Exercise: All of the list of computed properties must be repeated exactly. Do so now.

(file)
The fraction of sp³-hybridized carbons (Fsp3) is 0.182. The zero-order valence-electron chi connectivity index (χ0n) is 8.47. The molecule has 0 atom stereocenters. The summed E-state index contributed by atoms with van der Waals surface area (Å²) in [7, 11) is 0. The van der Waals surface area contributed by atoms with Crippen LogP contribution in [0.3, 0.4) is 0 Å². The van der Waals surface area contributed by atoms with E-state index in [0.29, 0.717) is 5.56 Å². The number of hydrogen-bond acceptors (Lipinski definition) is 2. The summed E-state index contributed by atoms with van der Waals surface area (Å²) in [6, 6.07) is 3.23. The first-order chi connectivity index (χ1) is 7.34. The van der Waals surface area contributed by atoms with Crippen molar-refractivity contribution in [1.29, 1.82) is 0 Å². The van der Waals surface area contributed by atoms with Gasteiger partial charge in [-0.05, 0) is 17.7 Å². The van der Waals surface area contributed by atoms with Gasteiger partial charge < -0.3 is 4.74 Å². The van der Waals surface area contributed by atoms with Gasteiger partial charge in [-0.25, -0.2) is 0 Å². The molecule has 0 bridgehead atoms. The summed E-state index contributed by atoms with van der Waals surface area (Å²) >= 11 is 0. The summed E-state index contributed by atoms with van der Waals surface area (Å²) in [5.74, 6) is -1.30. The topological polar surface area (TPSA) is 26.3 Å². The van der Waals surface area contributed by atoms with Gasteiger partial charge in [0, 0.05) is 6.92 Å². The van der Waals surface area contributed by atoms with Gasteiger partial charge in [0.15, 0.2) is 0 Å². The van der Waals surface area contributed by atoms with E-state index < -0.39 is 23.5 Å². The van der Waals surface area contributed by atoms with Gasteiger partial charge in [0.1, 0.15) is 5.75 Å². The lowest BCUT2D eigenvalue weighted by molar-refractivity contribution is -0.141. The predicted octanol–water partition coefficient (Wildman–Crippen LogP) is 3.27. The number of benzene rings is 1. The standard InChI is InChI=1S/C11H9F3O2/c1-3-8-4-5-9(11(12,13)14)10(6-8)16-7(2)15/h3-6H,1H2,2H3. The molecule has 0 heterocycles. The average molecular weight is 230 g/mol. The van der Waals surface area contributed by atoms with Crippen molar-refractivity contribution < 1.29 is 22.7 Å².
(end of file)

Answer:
The fraction of sp³-hybridized carbons (Fsp3) is 0.182. The zero-order valence-electron chi connectivity index (χ0n) is 8.47. The molecule has 0 atom stereocenters. The summed E-state index contributed by atoms with van der Waals surface area (Å²) in [7, 11) is 0. The van der Waals surface area contributed by atoms with Crippen LogP contribution in [0.3, 0.4) is 0 Å². The van der Waals surface area contributed by atoms with E-state index in [0.29, 0.717) is 5.56 Å². The number of hydrogen-bond acceptors (Lipinski definition) is 2. The summed E-state index contributed by atoms with van der Waals surface area (Å²) in [6, 6.07) is 3.23. The first-order chi connectivity index (χ1) is 7.34. The van der Waals surface area contributed by atoms with Crippen molar-refractivity contribution in [1.29, 1.82) is 0 Å². The van der Waals surface area contributed by atoms with Gasteiger partial charge in [-0.05, 0) is 17.7 Å². The van der Waals surface area contributed by atoms with Gasteiger partial charge < -0.3 is 4.74 Å². The van der Waals surface area contributed by atoms with Gasteiger partial charge in [-0.25, -0.2) is 0 Å². The molecule has 0 bridgehead atoms. The summed E-state index contributed by atoms with van der Waals surface area (Å²) >= 11 is 0. The summed E-state index contributed by atoms with van der Waals surface area (Å²) in [5.74, 6) is -1.30. The topological polar surface area (TPSA) is 26.3 Å². The van der Waals surface area contributed by atoms with Gasteiger partial charge in [0, 0.05) is 6.92 Å². The van der Waals surface area contributed by atoms with Gasteiger partial charge in [0.15, 0.2) is 0 Å². The van der Waals surface area contributed by atoms with E-state index < -0.39 is 23.5 Å². The van der Waals surface area contributed by atoms with Gasteiger partial charge in [0.1, 0.15) is 5.75 Å². The lowest BCUT2D eigenvalue weighted by molar-refractivity contribution is -0.141. The predicted octanol–water partition coefficient (Wildman–Crippen LogP) is 3.27. The number of benzene rings is 1. The standard InChI is InChI=1S/C11H9F3O2/c1-3-8-4-5-9(11(12,13)14)10(6-8)16-7(2)15/h3-6H,1H2,2H3. The molecule has 0 heterocycles. The average molecular weight is 230 g/mol. The van der Waals surface area contributed by atoms with Crippen molar-refractivity contribution < 1.29 is 22.7 Å².